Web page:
My first attempt at executing these ideas turned into these two components. In the medium component, the SuperDuos are added with sets of O beads on each side, as well as one on the top of each point to further decorate the component with these shiny little sequin-like beads. Interestingly, the result is more star-like than snowflake-like, a surprising but pleasing development. I immediately paired both components together with a briolette crystal to make a petite little pendant.

While I was very happy with how this pendant turned out, several people told me that it needed something more. Several friends said it would work better as a three-component pendant instead of two, and my husband said I needed to make a larger version to complement both smaller components. I was reluctant to step up to the challenge of more bead component engineering, but I also knew that they were right...

Final Pendant and Earrings Set

As it turns out, designing the large component was similar to the process of designing the large component of the Rizo Triangles Necklace; it's more challenging to create, but the result is definitely worth the effort. Here's a picture of the completed set of all three components in one pendant, plus two small components in matching earrings:

How do you explore new beading ideas? Do you find yourself returning to your previous work for inspiration? Drop me a line in the comments!

Saturday, February 1, 2014

New Pattern and Kits: O Stars Set

I finished my fourth O bead jewelry pattern, the O Stars Pendant and Earrings Set!

Seeing Stars!

This pattern describes how to weave three different six-pointed star components from Swarovski crystals, round and shaped Japanese seed beads, two-hole SuperDuo beads, and O beads. The pattern starts with the relatively straightforward small component (a close relative to the Lucky O Bracelet component), and gradually works up to the more complicated large O Star component. I've classified this pattern as advanced because each component is engineered to be self-supporting from many rounds of beadwork, and it uses different bead counts and shapes in each round, so it keeps you on your toes towards the end of the pattern. However, each step is described in my usual level of detail with several full-color illustrations and photographs, so intermediate students should be able to complete the small and medium components and then work up to the large component.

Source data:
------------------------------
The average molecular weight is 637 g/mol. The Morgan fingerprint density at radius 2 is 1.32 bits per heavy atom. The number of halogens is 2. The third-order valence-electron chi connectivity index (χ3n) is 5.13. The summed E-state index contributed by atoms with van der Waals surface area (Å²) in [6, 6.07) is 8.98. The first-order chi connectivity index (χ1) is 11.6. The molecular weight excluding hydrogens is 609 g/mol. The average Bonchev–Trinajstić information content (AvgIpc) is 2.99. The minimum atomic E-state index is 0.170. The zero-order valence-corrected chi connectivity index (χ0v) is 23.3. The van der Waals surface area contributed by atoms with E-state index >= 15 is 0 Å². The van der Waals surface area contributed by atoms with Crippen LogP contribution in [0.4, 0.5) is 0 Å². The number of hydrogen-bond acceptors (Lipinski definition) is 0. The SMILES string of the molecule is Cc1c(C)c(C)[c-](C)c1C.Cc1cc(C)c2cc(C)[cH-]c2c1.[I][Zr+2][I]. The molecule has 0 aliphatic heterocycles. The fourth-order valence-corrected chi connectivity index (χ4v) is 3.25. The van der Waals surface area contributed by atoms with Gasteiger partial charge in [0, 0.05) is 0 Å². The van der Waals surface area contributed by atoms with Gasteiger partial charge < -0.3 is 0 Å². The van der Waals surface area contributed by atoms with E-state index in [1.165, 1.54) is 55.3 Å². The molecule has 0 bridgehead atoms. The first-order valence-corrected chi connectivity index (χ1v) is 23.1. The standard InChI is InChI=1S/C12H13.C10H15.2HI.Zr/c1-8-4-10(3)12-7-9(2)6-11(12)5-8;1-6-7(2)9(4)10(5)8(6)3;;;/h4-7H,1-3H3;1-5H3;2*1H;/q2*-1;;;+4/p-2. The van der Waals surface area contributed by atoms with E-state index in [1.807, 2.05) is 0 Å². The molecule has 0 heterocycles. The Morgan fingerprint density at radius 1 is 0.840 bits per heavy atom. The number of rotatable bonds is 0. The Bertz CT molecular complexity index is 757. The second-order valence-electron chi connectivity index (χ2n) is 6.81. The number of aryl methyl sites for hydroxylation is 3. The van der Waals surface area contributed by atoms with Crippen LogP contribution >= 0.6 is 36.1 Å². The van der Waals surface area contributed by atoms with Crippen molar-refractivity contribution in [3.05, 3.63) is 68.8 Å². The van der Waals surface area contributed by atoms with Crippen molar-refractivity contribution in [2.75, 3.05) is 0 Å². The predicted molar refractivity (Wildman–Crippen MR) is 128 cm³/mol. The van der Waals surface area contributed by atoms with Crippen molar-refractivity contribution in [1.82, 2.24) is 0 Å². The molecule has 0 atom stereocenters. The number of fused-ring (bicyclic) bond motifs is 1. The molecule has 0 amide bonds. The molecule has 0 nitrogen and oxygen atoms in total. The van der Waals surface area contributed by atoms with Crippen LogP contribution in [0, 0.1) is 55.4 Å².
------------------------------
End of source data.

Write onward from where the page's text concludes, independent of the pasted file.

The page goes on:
A Cascading Pendant

The cornerstone of this pattern is the O Stars Pendant, which features all three stars connected together. A beaded bail and a briolette crystal complete the pendant for a long, cascading design.

A Matching Beaded Chain

I liked the diamond chain with O beads that I used in the Annular O Necklace so much, so I also included instructions on how to make this beaded chain to match the O Stars pendant. It's a fast, easy design that makes a light, delicate chain, and it's not sewn into the pendant, so it can be used for other pendants too! I'll definitely be using it more in the future.

Matching Earrings

Finally, two small components pair with additional briolette crystals for a cute little pair of matching earrings, completing this 3-in-1 pattern set.

Four Kits!

Kits for this design come in the four colorways seen above, and include all the beads and findings needed to make the pendant, earrings, and a beaded chain up to 24 inches long. The components can also be incorporated into many other jewelry designs!